Meanwhile, the City of Jacksonville City Council adopted the resolution required by the Florida Wildflower Foundation to apply for the grant. All was good. Except, the resolution was worded incorrectly and was not acceptable to the foundation. Back to the City Council. The resolution was re-worded correctly, and passed again. Now, on to the grant writing with a staff member from the JEDC. Whew! Everything was done just in time for the deadline of the grant submission. The City was awarded the grant! Great news, except we were required to purchase actual wildflower plants with the funding, not seeds, because of the current soil problems, which did not take into account the soil that would be donated.

Getting a Topsoil Donation
I thought I could now concentrate on finding someone to donate moving all the topsoil to the Shipyards site, another small detail. Also, I was informed by the City staff that we had to provide our own irrigation lines and pay for the water. It was also clear that $500 worth of wildflower plants would not cover two acres, so we had to purchase additional plants or seeds. “No problem,” I thought, always the optimist, “I can get donations for all of this.”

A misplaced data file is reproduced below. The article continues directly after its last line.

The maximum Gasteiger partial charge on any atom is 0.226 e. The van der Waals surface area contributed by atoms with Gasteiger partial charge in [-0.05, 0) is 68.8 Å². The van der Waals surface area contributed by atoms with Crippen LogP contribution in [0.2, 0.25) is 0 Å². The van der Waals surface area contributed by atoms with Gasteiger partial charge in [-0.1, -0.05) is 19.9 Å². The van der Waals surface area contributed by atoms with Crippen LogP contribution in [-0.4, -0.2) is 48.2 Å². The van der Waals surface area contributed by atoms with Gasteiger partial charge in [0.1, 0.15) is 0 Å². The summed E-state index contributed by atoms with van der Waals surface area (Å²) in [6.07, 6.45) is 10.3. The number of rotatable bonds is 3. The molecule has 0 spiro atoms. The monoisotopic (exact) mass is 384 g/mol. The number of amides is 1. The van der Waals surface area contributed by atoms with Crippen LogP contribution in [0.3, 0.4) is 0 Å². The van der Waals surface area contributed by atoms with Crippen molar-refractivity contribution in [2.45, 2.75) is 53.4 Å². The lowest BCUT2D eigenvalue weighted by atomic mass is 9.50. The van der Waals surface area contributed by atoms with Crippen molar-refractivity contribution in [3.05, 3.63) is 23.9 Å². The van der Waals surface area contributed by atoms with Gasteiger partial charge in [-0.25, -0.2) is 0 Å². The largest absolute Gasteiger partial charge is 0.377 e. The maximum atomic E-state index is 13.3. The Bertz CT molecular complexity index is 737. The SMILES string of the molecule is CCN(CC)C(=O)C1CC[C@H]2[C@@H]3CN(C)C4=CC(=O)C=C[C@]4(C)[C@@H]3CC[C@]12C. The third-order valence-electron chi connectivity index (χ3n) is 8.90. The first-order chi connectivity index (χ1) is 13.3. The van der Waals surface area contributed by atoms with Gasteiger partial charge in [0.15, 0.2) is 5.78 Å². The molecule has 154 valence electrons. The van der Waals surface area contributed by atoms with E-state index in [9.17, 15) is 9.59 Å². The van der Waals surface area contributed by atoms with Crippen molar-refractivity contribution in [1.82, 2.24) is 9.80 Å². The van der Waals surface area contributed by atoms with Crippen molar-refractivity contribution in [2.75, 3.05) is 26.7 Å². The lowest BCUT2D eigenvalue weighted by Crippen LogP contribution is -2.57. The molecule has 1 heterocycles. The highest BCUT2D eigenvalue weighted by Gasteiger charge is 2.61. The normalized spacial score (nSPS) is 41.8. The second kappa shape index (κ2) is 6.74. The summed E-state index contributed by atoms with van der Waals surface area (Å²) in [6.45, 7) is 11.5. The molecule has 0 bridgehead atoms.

Just when I thought the path was clear, I was summoned to a meeting with key members of the JEDC. I was informed the Shipyards site was heavily contaminated, and great care had to be used in disturbing the site. I was also informed the donated topsoil had to be tested for contaminates and could not be moved to the Shipyards until the test was completed and tested clean. This test proved to be one of the most difficult hurdles because of a cost of over $1,000. It took several months, but the test was finally donated by a company that specializes in such testing. It was now clear that nothing else could be done until the soil test was complete because we could not afford to purchase soil, and believed it would be impossible to find another donation of the needed amount.

Time was Running out for the Wildflower Grant
Weeks went by, and finally, the test results came in. Unbelievably, the results indicated two prohibited contaminates. We could not move this soil to the site. We were also staring at a rapidly closing deadline to use the $500 grant. We put our heads together with our staff contact at the JEDC, and contacted the Florida Wildflower Foundation. We asked if they would approve another site, and approve the purchase of wildflower seeds instead of plants. We were approved for both! Our contact at the JEDC came up with a wonderful site at the intersection of Riverside Avenue and Forest, which has become the main through fare from that area to downtown Jacksonville. Over 10,000 cars pass by daily. The site is very large, but part of it is privately owned, and slated for development. It had also recently been seeded with grass. We were allowed to plant the ¾ acre owned by the City of Jacksonville around a newly installed retention pond.